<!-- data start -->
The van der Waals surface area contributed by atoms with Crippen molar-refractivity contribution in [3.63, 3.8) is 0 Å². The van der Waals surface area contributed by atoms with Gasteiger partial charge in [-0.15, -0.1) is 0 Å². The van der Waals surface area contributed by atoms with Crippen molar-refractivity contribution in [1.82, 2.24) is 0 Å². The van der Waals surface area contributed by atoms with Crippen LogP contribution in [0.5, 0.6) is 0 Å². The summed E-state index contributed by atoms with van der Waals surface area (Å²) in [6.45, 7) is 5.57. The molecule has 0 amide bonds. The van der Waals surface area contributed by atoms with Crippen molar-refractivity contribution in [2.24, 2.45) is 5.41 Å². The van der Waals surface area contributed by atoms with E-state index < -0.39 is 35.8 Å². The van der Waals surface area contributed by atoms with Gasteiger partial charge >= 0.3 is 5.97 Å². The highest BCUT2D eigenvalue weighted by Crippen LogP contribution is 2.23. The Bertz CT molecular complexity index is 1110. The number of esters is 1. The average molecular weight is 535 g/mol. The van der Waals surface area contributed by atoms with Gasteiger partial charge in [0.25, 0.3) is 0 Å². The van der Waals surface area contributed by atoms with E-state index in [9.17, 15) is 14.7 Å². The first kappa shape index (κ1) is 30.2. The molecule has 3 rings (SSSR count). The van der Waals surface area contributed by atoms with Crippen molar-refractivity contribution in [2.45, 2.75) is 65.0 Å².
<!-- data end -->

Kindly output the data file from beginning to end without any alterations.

The van der Waals surface area contributed by atoms with Crippen molar-refractivity contribution in [3.63, 3.8) is 0 Å². The van der Waals surface area contributed by atoms with Gasteiger partial charge in [-0.15, -0.1) is 0 Å². The van der Waals surface area contributed by atoms with Crippen molar-refractivity contribution in [1.82, 2.24) is 0 Å². The van der Waals surface area contributed by atoms with Crippen LogP contribution in [0.5, 0.6) is 0 Å². The summed E-state index contributed by atoms with van der Waals surface area (Å²) in [6.45, 7) is 5.57. The molecule has 0 amide bonds. The van der Waals surface area contributed by atoms with Crippen molar-refractivity contribution in [2.24, 2.45) is 5.41 Å². The van der Waals surface area contributed by atoms with E-state index < -0.39 is 35.8 Å². The van der Waals surface area contributed by atoms with Gasteiger partial charge >= 0.3 is 5.97 Å². The highest BCUT2D eigenvalue weighted by Crippen LogP contribution is 2.23. The Bertz CT molecular complexity index is 1110. The number of esters is 1. The average molecular weight is 535 g/mol. The van der Waals surface area contributed by atoms with Gasteiger partial charge in [0.25, 0.3) is 0 Å². The van der Waals surface area contributed by atoms with E-state index in [9.17, 15) is 14.7 Å². The first kappa shape index (κ1) is 30.2. The molecule has 3 rings (SSSR count). The van der Waals surface area contributed by atoms with Crippen molar-refractivity contribution in [2.45, 2.75) is 65.0 Å².